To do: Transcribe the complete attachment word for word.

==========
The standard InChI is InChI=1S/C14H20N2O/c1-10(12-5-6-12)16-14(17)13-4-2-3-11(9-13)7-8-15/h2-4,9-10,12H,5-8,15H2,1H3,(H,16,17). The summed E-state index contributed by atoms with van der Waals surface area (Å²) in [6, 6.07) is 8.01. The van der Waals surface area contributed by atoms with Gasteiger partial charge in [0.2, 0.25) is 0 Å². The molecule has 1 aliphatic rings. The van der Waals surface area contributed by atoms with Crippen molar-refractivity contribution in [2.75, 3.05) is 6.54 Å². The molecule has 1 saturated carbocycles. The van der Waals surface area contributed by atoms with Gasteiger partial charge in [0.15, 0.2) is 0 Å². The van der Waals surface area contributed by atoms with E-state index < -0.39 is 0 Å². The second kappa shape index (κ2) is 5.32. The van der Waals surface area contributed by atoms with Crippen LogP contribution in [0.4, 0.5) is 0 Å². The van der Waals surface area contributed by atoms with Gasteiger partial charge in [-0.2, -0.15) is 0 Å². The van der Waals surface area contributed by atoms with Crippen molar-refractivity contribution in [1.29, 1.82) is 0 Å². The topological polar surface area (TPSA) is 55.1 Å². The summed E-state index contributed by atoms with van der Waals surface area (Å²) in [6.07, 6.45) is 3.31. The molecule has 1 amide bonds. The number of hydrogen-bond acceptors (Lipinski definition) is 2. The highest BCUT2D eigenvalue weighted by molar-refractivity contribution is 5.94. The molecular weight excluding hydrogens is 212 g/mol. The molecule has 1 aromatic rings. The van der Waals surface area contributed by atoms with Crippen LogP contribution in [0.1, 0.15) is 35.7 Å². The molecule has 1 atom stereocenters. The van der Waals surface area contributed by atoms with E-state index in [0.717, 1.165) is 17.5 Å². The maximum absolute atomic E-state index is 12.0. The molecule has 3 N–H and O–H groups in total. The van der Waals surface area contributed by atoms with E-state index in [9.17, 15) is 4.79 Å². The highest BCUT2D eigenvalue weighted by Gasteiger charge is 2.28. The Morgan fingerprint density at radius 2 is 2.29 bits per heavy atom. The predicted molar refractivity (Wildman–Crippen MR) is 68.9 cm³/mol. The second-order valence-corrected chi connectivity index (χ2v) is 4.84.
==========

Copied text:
The standard InChI is InChI=1S/C14H20N2O/c1-10(12-5-6-12)16-14(17)13-4-2-3-11(9-13)7-8-15/h2-4,9-10,12H,5-8,15H2,1H3,(H,16,17). The summed E-state index contributed by atoms with van der Waals surface area (Å²) in [6, 6.07) is 8.01. The van der Waals surface area contributed by atoms with Gasteiger partial charge in [0.2, 0.25) is 0 Å². The molecule has 1 aliphatic rings. The van der Waals surface area contributed by atoms with Crippen molar-refractivity contribution in [2.75, 3.05) is 6.54 Å². The molecule has 1 saturated carbocycles. The van der Waals surface area contributed by atoms with Gasteiger partial charge in [0.15, 0.2) is 0 Å². The van der Waals surface area contributed by atoms with E-state index < -0.39 is 0 Å². The second kappa shape index (κ2) is 5.32. The van der Waals surface area contributed by atoms with Crippen LogP contribution in [0.4, 0.5) is 0 Å². The van der Waals surface area contributed by atoms with Gasteiger partial charge in [-0.2, -0.15) is 0 Å². The van der Waals surface area contributed by atoms with Crippen molar-refractivity contribution in [1.29, 1.82) is 0 Å². The topological polar surface area (TPSA) is 55.1 Å². The summed E-state index contributed by atoms with van der Waals surface area (Å²) in [6.07, 6.45) is 3.31. The molecule has 1 amide bonds. The number of hydrogen-bond acceptors (Lipinski definition) is 2. The highest BCUT2D eigenvalue weighted by molar-refractivity contribution is 5.94. The molecular weight excluding hydrogens is 212 g/mol. The molecule has 1 aromatic rings. The van der Waals surface area contributed by atoms with Crippen LogP contribution in [0.1, 0.15) is 35.7 Å². The molecule has 1 atom stereocenters. The van der Waals surface area contributed by atoms with E-state index in [0.717, 1.165) is 17.5 Å². The maximum absolute atomic E-state index is 12.0. The molecule has 3 N–H and O–H groups in total. The van der Waals surface area contributed by atoms with E-state index in [9.17, 15) is 4.79 Å². The highest BCUT2D eigenvalue weighted by Gasteiger charge is 2.28. The Morgan fingerprint density at radius 2 is 2.29 bits per heavy atom. The predicted molar refractivity (Wildman–Crippen MR) is 68.9 cm³/mol. The second-order valence-corrected chi connectivity index (χ2v) is 4.84.